In this episode, David Mantica, President of ASPE, shares his views on the future of the business analyst role and how we can open up new opportunities for career growth and drive valuable change in our organizations.
After listening to this episode, you will understand:
- How different organizations are structured to manage business analysis activities
- The trajectory of the Business Analyst role and why there’s now some confusion about the role
- The spectrum of business analysis and how to climb the value ladder to grow your career
- How to create new opportunities for yourself and help build the future of your organization
- Why being uncomfortable may be the best thing for your career
Career growth and new opportunities are often not planned for in your development path. It’s based on the skill and success of that individual, and when you climb the value ladder to bring more and more value to your organization, you may be given opportunities to have a seat at the table and shape the future of the organization.
The work we’re doing as project professionals is a linchpin for competitive advantage and it enables the long term success of the organization. If you can build a group of analysts who rise above the end project work and note taking, you’ll build a group of management consultants who have domain knowledge and understand the operation of the organization and can therefore help plan the future of the organization. The opportunity to grow the Business Analyst role is moving out of the project world and into the world of defining where the company is going in terms of its systems, processes, and products.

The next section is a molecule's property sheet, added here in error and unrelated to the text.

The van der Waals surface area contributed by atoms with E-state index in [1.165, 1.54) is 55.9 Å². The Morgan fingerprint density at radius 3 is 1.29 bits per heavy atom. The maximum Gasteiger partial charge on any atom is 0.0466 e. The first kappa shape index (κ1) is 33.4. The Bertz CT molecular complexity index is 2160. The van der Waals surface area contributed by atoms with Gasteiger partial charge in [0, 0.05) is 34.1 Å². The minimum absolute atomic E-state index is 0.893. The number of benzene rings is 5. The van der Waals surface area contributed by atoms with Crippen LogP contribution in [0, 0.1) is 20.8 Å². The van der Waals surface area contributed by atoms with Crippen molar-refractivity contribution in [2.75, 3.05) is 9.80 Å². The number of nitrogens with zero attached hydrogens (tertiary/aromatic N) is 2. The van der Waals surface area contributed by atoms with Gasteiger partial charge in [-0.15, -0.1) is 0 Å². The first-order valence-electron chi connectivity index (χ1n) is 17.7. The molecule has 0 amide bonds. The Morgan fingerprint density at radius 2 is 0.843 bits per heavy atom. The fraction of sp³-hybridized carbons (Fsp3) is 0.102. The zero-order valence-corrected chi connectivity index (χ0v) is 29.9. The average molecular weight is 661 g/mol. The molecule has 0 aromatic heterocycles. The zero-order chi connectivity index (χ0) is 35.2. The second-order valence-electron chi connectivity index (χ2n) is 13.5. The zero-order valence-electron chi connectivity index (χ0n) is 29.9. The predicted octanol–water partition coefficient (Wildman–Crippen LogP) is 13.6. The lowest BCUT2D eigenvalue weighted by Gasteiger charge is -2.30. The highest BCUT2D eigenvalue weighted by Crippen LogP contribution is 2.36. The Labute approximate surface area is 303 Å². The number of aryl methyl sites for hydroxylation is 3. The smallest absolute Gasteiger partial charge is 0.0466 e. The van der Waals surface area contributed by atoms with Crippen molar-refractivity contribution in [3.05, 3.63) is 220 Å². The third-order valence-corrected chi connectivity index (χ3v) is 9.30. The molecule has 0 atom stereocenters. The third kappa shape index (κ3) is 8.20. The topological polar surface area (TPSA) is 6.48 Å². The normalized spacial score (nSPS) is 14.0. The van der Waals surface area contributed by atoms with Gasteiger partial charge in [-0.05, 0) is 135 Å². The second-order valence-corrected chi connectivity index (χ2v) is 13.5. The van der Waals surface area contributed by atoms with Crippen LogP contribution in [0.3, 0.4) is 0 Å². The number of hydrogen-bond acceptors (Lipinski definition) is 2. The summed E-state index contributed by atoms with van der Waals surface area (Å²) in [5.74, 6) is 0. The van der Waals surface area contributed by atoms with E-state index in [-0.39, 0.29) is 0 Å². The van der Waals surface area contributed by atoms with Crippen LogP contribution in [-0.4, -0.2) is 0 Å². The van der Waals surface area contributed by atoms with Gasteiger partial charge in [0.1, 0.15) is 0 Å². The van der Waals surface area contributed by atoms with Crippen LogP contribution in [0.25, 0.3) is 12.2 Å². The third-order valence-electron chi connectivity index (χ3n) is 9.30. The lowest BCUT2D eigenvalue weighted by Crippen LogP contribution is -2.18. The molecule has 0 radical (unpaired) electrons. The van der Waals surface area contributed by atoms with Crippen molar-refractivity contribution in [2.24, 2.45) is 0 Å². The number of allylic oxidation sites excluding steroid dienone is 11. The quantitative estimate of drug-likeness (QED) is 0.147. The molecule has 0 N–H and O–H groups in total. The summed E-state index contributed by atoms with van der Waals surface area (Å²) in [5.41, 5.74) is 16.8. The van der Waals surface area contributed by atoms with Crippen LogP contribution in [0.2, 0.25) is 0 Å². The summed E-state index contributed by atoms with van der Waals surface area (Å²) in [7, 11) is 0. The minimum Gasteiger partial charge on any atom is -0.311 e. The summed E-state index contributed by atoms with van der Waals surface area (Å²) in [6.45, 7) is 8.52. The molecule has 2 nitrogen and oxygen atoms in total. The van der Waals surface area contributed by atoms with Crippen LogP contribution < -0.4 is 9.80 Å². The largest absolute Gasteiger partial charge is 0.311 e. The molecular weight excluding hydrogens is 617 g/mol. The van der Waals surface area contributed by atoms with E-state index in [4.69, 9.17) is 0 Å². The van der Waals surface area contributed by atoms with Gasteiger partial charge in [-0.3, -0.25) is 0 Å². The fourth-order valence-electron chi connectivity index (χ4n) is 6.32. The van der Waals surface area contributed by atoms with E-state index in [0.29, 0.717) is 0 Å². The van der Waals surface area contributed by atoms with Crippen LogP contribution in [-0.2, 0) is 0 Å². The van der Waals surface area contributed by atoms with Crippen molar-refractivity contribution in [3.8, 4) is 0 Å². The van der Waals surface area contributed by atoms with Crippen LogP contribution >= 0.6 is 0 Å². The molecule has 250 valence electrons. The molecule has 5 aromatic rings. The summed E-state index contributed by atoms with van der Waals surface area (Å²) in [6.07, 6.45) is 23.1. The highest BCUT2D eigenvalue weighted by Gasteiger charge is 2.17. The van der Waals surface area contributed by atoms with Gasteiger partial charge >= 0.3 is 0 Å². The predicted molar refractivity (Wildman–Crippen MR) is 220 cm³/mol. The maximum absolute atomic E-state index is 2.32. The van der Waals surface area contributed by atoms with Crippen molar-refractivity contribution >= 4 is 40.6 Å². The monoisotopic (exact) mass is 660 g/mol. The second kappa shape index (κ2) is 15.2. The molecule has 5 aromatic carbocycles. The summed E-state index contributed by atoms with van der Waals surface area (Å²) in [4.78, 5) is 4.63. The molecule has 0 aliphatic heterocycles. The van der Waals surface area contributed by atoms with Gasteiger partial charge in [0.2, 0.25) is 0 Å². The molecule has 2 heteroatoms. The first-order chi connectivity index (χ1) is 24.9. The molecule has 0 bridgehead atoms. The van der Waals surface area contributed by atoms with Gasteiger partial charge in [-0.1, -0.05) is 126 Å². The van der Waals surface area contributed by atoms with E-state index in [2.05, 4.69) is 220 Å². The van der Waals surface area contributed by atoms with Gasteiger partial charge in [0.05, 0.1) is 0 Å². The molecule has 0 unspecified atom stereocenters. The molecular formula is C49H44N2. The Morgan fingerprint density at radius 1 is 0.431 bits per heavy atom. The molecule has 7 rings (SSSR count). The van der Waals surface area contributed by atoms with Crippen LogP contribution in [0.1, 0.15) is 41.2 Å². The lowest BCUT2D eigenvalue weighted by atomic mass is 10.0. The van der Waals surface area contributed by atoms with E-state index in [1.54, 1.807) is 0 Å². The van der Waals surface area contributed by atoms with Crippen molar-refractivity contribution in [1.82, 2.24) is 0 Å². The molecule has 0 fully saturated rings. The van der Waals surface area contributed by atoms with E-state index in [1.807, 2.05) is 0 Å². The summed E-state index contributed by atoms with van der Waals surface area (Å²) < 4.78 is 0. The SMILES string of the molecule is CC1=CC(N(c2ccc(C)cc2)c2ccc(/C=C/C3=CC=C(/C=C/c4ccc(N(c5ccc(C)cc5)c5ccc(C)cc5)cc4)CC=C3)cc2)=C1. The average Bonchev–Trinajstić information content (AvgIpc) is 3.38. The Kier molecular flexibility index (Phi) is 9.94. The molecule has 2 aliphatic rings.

If you can show your value in being a business adviser (even on your current projects) and show the extent of what you can do, that may cause your organization to create a role in which you can add even more value and help shape the future of your company.
As you move up and have the opportunity to set direction, the details become more ambiguous and we need to build top level skills – your ability to deal with conflict, ability to problem solve, ability to negotiate in a way that seeks balance, and strong presentation skills. If you have a great idea but can’t present it in a compelling way, no one will listen.
The way to build those skills is by forcing yourself to get into situations that require you to develop your presentation skills or deal with conflict and negotiation. Put yourself in uncomfortable situations that will allow you to stretch and grow – even if you’re bad at it as first. Understand conflict and cognitive diversity and be able to embrace it in order to move forward. Take action and speak with your manager about stretch assignments.
Of course, it’s always helpful to find a good mentor on the business side who can help you to understand the motivations of your customers.
Links mentioned in this episode
- ASPE website: http://www.aspe-sdlc.com/
- Free resources (webinars, templates, and more) from ASPE: http://www.aspe-sdlc.com/offers/
- Toastmasters: http://www.toastmasters.org/
Thank you for listening to the program
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